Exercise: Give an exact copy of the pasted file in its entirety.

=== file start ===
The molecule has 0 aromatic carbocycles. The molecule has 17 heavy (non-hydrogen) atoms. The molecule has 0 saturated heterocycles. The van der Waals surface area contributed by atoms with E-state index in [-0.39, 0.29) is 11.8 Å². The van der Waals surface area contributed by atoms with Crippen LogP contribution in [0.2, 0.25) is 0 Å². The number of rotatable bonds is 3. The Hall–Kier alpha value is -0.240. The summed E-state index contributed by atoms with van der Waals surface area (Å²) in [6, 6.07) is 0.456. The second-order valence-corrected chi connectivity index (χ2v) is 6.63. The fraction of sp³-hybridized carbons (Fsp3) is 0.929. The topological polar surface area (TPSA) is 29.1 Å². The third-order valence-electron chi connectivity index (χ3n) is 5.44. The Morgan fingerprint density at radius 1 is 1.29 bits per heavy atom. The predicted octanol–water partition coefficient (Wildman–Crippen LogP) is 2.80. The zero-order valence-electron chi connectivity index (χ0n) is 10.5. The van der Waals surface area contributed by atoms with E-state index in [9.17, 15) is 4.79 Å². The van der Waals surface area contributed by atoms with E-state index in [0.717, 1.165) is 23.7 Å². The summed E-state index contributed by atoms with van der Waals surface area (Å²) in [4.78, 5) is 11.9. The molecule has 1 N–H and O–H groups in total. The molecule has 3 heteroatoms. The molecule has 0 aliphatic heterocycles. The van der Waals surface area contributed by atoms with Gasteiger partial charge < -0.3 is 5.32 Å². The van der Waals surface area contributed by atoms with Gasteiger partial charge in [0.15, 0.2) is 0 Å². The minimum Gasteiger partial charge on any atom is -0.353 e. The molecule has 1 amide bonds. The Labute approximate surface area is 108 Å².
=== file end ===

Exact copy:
The molecule has 0 aromatic carbocycles. The molecule has 17 heavy (non-hydrogen) atoms. The molecule has 0 saturated heterocycles. The van der Waals surface area contributed by atoms with E-state index in [-0.39, 0.29) is 11.8 Å². The van der Waals surface area contributed by atoms with Crippen LogP contribution in [0.2, 0.25) is 0 Å². The number of rotatable bonds is 3. The Hall–Kier alpha value is -0.240. The summed E-state index contributed by atoms with van der Waals surface area (Å²) in [6, 6.07) is 0.456. The second-order valence-corrected chi connectivity index (χ2v) is 6.63. The fraction of sp³-hybridized carbons (Fsp3) is 0.929. The topological polar surface area (TPSA) is 29.1 Å². The third-order valence-electron chi connectivity index (χ3n) is 5.44. The Morgan fingerprint density at radius 1 is 1.29 bits per heavy atom. The predicted octanol–water partition coefficient (Wildman–Crippen LogP) is 2.80. The zero-order valence-electron chi connectivity index (χ0n) is 10.5. The van der Waals surface area contributed by atoms with E-state index in [9.17, 15) is 4.79 Å². The van der Waals surface area contributed by atoms with E-state index in [0.717, 1.165) is 23.7 Å². The summed E-state index contributed by atoms with van der Waals surface area (Å²) in [4.78, 5) is 11.9. The molecule has 1 N–H and O–H groups in total. The molecule has 3 heteroatoms. The molecule has 0 aliphatic heterocycles. The van der Waals surface area contributed by atoms with Gasteiger partial charge < -0.3 is 5.32 Å². The van der Waals surface area contributed by atoms with Gasteiger partial charge in [0.15, 0.2) is 0 Å². The minimum Gasteiger partial charge on any atom is -0.353 e. The molecule has 1 amide bonds. The Labute approximate surface area is 108 Å².